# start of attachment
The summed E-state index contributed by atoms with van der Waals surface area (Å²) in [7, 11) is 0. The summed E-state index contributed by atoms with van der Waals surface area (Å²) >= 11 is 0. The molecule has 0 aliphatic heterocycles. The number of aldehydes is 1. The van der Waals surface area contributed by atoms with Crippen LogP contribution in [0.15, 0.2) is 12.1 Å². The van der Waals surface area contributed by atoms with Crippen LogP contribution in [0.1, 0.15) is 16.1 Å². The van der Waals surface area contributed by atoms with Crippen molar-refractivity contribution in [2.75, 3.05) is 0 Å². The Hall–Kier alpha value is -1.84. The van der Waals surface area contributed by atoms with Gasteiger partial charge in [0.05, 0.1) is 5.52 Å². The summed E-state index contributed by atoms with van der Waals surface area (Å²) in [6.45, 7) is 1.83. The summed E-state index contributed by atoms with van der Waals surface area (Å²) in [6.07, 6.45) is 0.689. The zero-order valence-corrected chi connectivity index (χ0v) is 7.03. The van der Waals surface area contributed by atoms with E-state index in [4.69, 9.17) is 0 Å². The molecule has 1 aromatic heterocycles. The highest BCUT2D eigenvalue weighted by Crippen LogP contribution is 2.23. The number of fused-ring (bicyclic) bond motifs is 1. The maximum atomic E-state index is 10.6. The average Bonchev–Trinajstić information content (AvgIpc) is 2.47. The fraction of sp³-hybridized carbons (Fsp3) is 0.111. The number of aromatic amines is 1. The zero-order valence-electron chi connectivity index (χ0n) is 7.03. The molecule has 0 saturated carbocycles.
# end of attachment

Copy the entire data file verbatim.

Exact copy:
The summed E-state index contributed by atoms with van der Waals surface area (Å²) in [7, 11) is 0. The summed E-state index contributed by atoms with van der Waals surface area (Å²) >= 11 is 0. The molecule has 0 aliphatic heterocycles. The number of aldehydes is 1. The van der Waals surface area contributed by atoms with Crippen LogP contribution in [0.15, 0.2) is 12.1 Å². The van der Waals surface area contributed by atoms with Crippen LogP contribution in [0.1, 0.15) is 16.1 Å². The van der Waals surface area contributed by atoms with Crippen molar-refractivity contribution in [2.75, 3.05) is 0 Å². The Hall–Kier alpha value is -1.84. The van der Waals surface area contributed by atoms with Gasteiger partial charge in [0.05, 0.1) is 5.52 Å². The summed E-state index contributed by atoms with van der Waals surface area (Å²) in [6.45, 7) is 1.83. The summed E-state index contributed by atoms with van der Waals surface area (Å²) in [6.07, 6.45) is 0.689. The zero-order valence-corrected chi connectivity index (χ0v) is 7.03. The van der Waals surface area contributed by atoms with E-state index in [4.69, 9.17) is 0 Å². The molecule has 1 aromatic heterocycles. The highest BCUT2D eigenvalue weighted by Crippen LogP contribution is 2.23. The number of fused-ring (bicyclic) bond motifs is 1. The maximum atomic E-state index is 10.6. The average Bonchev–Trinajstić information content (AvgIpc) is 2.47. The fraction of sp³-hybridized carbons (Fsp3) is 0.111. The number of aromatic amines is 1. The zero-order valence-electron chi connectivity index (χ0n) is 7.03. The molecule has 0 saturated carbocycles.